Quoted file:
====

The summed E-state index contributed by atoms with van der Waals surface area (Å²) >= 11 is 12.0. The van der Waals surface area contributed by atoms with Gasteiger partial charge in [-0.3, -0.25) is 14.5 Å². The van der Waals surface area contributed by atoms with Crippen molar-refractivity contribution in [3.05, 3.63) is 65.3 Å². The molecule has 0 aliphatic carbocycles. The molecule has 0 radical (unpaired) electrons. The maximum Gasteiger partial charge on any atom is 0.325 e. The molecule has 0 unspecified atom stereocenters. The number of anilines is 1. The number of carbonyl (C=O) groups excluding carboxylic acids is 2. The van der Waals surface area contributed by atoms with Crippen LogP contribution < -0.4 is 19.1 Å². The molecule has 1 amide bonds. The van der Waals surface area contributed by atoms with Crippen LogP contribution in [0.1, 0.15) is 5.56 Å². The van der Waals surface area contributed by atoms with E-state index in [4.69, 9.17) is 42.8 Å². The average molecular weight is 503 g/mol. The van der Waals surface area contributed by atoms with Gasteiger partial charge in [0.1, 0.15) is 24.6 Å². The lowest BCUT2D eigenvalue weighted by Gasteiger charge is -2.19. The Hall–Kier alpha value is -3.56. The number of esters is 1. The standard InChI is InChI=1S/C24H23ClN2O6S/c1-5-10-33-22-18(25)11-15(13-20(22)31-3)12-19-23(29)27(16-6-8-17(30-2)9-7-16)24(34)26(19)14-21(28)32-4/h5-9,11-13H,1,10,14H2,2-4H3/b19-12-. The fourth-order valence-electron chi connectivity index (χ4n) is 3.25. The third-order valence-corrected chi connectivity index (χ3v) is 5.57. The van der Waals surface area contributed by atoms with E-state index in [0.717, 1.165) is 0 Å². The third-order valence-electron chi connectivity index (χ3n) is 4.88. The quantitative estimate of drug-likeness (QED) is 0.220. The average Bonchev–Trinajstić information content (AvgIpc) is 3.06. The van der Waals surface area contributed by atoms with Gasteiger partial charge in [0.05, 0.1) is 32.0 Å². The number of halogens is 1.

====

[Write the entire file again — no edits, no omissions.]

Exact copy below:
The summed E-state index contributed by atoms with van der Waals surface area (Å²) >= 11 is 12.0. The van der Waals surface area contributed by atoms with Gasteiger partial charge in [-0.3, -0.25) is 14.5 Å². The van der Waals surface area contributed by atoms with Crippen molar-refractivity contribution in [3.05, 3.63) is 65.3 Å². The molecule has 0 aliphatic carbocycles. The molecule has 0 radical (unpaired) electrons. The maximum Gasteiger partial charge on any atom is 0.325 e. The molecule has 0 unspecified atom stereocenters. The number of anilines is 1. The number of carbonyl (C=O) groups excluding carboxylic acids is 2. The van der Waals surface area contributed by atoms with Crippen LogP contribution < -0.4 is 19.1 Å². The molecule has 1 amide bonds. The van der Waals surface area contributed by atoms with Crippen LogP contribution in [0.1, 0.15) is 5.56 Å². The van der Waals surface area contributed by atoms with E-state index in [4.69, 9.17) is 42.8 Å². The average molecular weight is 503 g/mol. The van der Waals surface area contributed by atoms with Gasteiger partial charge in [0.1, 0.15) is 24.6 Å². The lowest BCUT2D eigenvalue weighted by Gasteiger charge is -2.19. The Hall–Kier alpha value is -3.56. The number of esters is 1. The standard InChI is InChI=1S/C24H23ClN2O6S/c1-5-10-33-22-18(25)11-15(13-20(22)31-3)12-19-23(29)27(16-6-8-17(30-2)9-7-16)24(34)26(19)14-21(28)32-4/h5-9,11-13H,1,10,14H2,2-4H3/b19-12-. The fourth-order valence-electron chi connectivity index (χ4n) is 3.25. The third-order valence-corrected chi connectivity index (χ3v) is 5.57. The van der Waals surface area contributed by atoms with E-state index in [0.717, 1.165) is 0 Å². The third-order valence-electron chi connectivity index (χ3n) is 4.88. The quantitative estimate of drug-likeness (QED) is 0.220. The average Bonchev–Trinajstić information content (AvgIpc) is 3.06. The van der Waals surface area contributed by atoms with Gasteiger partial charge in [0.05, 0.1) is 32.0 Å². The number of halogens is 1.